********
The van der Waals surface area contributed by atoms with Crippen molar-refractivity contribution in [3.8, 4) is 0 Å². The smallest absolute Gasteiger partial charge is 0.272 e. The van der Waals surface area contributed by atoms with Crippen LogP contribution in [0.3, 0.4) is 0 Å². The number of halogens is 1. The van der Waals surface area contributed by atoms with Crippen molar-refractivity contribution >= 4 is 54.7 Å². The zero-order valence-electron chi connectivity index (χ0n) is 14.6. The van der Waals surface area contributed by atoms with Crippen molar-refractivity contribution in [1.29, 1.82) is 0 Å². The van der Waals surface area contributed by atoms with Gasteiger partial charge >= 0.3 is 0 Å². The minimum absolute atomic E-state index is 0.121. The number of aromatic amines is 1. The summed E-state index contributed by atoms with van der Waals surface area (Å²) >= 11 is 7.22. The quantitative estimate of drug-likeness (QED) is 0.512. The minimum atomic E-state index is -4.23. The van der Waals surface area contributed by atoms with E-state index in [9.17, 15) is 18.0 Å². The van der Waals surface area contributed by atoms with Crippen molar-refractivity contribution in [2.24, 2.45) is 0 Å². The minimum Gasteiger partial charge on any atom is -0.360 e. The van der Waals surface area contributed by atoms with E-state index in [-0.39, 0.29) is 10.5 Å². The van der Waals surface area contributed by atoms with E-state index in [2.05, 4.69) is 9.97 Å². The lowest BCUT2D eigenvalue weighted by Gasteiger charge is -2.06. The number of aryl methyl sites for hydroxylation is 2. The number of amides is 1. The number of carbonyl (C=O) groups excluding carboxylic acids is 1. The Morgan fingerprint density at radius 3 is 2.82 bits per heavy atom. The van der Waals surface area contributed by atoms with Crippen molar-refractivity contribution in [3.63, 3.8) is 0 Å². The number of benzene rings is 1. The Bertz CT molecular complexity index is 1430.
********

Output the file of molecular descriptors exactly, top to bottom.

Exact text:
The van der Waals surface area contributed by atoms with Crippen molar-refractivity contribution in [3.8, 4) is 0 Å². The smallest absolute Gasteiger partial charge is 0.272 e. The van der Waals surface area contributed by atoms with Crippen LogP contribution in [0.3, 0.4) is 0 Å². The number of halogens is 1. The van der Waals surface area contributed by atoms with Crippen molar-refractivity contribution >= 4 is 54.7 Å². The zero-order valence-electron chi connectivity index (χ0n) is 14.6. The van der Waals surface area contributed by atoms with Crippen molar-refractivity contribution in [1.29, 1.82) is 0 Å². The van der Waals surface area contributed by atoms with Gasteiger partial charge >= 0.3 is 0 Å². The minimum absolute atomic E-state index is 0.121. The number of aromatic amines is 1. The summed E-state index contributed by atoms with van der Waals surface area (Å²) >= 11 is 7.22. The quantitative estimate of drug-likeness (QED) is 0.512. The minimum atomic E-state index is -4.23. The van der Waals surface area contributed by atoms with E-state index in [9.17, 15) is 18.0 Å². The van der Waals surface area contributed by atoms with Crippen molar-refractivity contribution in [2.24, 2.45) is 0 Å². The minimum Gasteiger partial charge on any atom is -0.360 e. The van der Waals surface area contributed by atoms with E-state index in [-0.39, 0.29) is 10.5 Å². The van der Waals surface area contributed by atoms with E-state index in [2.05, 4.69) is 9.97 Å². The lowest BCUT2D eigenvalue weighted by Gasteiger charge is -2.06. The number of aryl methyl sites for hydroxylation is 2. The number of amides is 1. The number of carbonyl (C=O) groups excluding carboxylic acids is 1. The Morgan fingerprint density at radius 3 is 2.82 bits per heavy atom. The van der Waals surface area contributed by atoms with Crippen molar-refractivity contribution in [3.63, 3.8) is 0 Å². The number of benzene rings is 1. The Bertz CT molecular complexity index is 1430.